Plot: A leukemia patient attempts to end a 20-year feud with her sister to get her bone marrow.
Summer is here! A time to enjoy hazy evenings in pub gardens, walks along the beach and barbecues with friends. NO. It’s a time to catch up on all the Meryl Streep films you haven’t bloody watched yet. “I watch lots of films anyway, writing just one blog a week will be easy!”. I was so naive back then, so full of hope. But do not fear, I AM ON IT. I going to have such a Season of Streep that I will win an Academy Award at the end of it. To push things in the right direction, last Sunday I settled myself in for three consecutive Streep films, starting with Marvin’s Room (I decided to wait until later in the day before subjecting myself to ‘It’s Complicated’).
Reading that synopsis, you would be forgiven for thinking Marvin’s Room was inoffensive cancer-porn in the same vein as ‘Stepmom’. While some of the cancer scenes are a little heavy-handed, this is much more deftly scripted. Meryl plays the not very likeable ‘Lee’; she has shied away from all responsibility of looking after her ailing father, is inept at handling her rebellious son’s attempts at attention seeking and has ignored the existence of her sister for the last 20 years. Much like The Devil Wears Prada, She-Devil and (arguably) Kramer vs. Kramer, it’s always interesting to see Meryl in films where she has a nastier edge.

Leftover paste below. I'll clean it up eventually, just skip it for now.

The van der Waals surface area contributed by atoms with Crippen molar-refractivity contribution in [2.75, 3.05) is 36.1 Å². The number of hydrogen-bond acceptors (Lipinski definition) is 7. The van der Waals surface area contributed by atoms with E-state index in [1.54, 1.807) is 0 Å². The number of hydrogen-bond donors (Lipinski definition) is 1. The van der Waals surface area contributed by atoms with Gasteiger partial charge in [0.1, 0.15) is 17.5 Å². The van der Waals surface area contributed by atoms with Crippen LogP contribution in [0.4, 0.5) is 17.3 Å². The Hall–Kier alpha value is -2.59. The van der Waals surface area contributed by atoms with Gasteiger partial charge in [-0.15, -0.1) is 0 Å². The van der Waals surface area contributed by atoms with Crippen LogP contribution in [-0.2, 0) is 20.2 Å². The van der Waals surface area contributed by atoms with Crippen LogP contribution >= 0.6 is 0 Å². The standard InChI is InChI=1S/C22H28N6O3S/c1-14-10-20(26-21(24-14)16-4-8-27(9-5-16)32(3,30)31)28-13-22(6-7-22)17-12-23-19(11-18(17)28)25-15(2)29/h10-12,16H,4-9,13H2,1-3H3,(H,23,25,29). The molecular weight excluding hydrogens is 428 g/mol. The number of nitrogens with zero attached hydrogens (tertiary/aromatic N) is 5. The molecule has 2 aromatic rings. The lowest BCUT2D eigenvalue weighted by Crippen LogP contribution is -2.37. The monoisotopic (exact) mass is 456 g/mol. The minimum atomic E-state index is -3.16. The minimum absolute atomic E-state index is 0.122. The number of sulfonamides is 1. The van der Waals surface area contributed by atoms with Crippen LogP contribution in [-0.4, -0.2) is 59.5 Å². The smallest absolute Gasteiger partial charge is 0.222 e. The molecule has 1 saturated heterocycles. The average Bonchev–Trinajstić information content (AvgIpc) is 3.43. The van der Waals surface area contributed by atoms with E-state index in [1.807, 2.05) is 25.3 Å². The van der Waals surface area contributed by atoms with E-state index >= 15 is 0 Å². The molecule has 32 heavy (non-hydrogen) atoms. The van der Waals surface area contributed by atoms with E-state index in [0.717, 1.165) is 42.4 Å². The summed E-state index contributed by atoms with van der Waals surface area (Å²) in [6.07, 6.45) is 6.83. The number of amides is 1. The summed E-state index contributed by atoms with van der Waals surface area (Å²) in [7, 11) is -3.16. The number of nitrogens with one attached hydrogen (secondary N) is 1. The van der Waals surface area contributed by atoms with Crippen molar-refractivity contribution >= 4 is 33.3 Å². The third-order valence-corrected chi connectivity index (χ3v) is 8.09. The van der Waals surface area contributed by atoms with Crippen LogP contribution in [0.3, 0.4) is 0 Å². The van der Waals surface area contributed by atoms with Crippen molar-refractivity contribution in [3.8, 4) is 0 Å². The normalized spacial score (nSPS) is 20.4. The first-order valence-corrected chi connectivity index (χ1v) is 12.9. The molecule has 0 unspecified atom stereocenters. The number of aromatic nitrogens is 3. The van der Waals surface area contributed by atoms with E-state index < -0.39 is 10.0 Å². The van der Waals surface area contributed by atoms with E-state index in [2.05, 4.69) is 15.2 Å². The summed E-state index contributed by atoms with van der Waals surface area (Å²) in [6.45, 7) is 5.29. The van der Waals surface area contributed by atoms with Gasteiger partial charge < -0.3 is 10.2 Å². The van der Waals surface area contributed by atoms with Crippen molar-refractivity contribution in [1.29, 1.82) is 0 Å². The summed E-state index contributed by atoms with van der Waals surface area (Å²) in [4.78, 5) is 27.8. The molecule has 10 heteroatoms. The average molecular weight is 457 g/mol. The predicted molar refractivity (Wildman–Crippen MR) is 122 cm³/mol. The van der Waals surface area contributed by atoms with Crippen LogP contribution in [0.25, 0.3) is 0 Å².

This is my sister we’re talking about. We’re not gonna let her die just so you can have one of your moods.
Diane Keaton is a brilliant actress, but seems to have spent the last decade or so appearing in truly awful made-for-television movies or non-starting romcoms with Mandy Moore. Coupled with Meryl she had a chance to shine, earning herself an Oscar nomination where Meryl (for once!) did not. Maybe she was a little distracted by lending her vocals to the soundtrack with her old buddy Carly Simon? (Carly also sang ‘Coming Around Again’ from her 1986 film ‘Heartburn’.)
Completing the line-up, pre-Titanic Leonardo DiCaprio plays a convincing teenage tearaway, Robert DeNiro gives just as charismatic a performance as he did in ‘Falling in Love‘ (i.e not very) and classic actor Hume Cronyn appeared as the titular Marvin in his last ever screen role. This was the perfect film to start my Streep Sunday, although it swiftly went downhill from here…